Public hearings for the Botswana Power Corporation’s (BPC) proposal to hike power costs began this past week.
The power utility has argued that increased electricity tariffs will ignite a glimmer of hope for BPC’s precarious financial position.
Last week, the Botswana Energy Regulatory Authority (BERA), and the public heard in detail how BPC plans to increase electricity tariffs by 13 percent between 2021 and 2023. The corporation’s plans have already been met with anger.
The BPC’s decision to increase electricity costs by 22 percent in April, attracted wave of criticism from consumers, decrying the excessive costs. The company countered the criticism levelled against it, explaining that the existing electricity tariffs are not enough to cover operational costs of suppling electricity.
In pushing for additional increments to tariffs, the BPC says its weakened financial position can be traced to the non-cost reflective charges, with other operational losses made worse by the defective Morupule B power station, which has led to high cost of imported electricity.
BPC is also feeling the pressure from government’s anticipated belt tightening measures. The government, which is dealing with slow economic growth, has advised that it will reduce subsidies given to state owned entities (SOEs), while also planning to privatise some.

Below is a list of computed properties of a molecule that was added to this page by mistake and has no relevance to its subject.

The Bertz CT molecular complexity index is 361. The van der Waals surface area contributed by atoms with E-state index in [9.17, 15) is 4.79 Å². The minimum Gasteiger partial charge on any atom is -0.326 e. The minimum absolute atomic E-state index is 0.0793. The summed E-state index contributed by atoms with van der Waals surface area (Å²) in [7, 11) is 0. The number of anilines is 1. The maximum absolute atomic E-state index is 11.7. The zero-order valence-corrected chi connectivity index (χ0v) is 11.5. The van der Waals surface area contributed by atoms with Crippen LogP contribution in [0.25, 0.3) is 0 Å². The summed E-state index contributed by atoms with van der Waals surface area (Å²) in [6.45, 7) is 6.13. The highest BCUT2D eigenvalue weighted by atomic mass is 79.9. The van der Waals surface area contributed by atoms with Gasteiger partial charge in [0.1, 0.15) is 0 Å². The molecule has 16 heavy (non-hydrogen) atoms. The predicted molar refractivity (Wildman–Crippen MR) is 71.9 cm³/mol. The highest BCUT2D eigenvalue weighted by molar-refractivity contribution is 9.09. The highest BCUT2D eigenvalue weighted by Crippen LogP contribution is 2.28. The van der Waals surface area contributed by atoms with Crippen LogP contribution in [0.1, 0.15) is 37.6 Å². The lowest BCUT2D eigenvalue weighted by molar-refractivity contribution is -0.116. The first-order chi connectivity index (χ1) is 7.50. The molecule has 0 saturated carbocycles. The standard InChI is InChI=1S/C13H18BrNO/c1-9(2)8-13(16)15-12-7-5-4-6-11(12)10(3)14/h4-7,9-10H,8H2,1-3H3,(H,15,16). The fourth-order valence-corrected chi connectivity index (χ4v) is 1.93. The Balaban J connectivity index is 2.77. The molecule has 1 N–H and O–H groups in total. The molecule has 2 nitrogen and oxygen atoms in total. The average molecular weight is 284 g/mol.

“Government continues to subsidise the corporation in order to cushion the impact of non-cost reflective tariffs, but this subsidy has reduced significantly over the last 5 years. The cumulative tariff increase is lower than the cumulative subsidy which is indicative of the revenue mismatch,” said BPC in its submission to the energy regulator, seeking approval to increase electricity charges.
BPC believes that if BERA could approve its proposed tariff adjustments, which is a 5 percent tariff increase in 2021, then another 4 percent increase in 2022 and a 4 percent increment in 2023. The power supplier says it requires a healthy liquidity position to undertake overdue refurbishment of its transmission and distribution infrastructure.
If the tariffs are approved, BPC has projected a turnaround in the corporation’s financials, anticipating operating profits in the next five years. The power utility is also planning to reduce imported electricity, something which will lower costs for the struggling entity.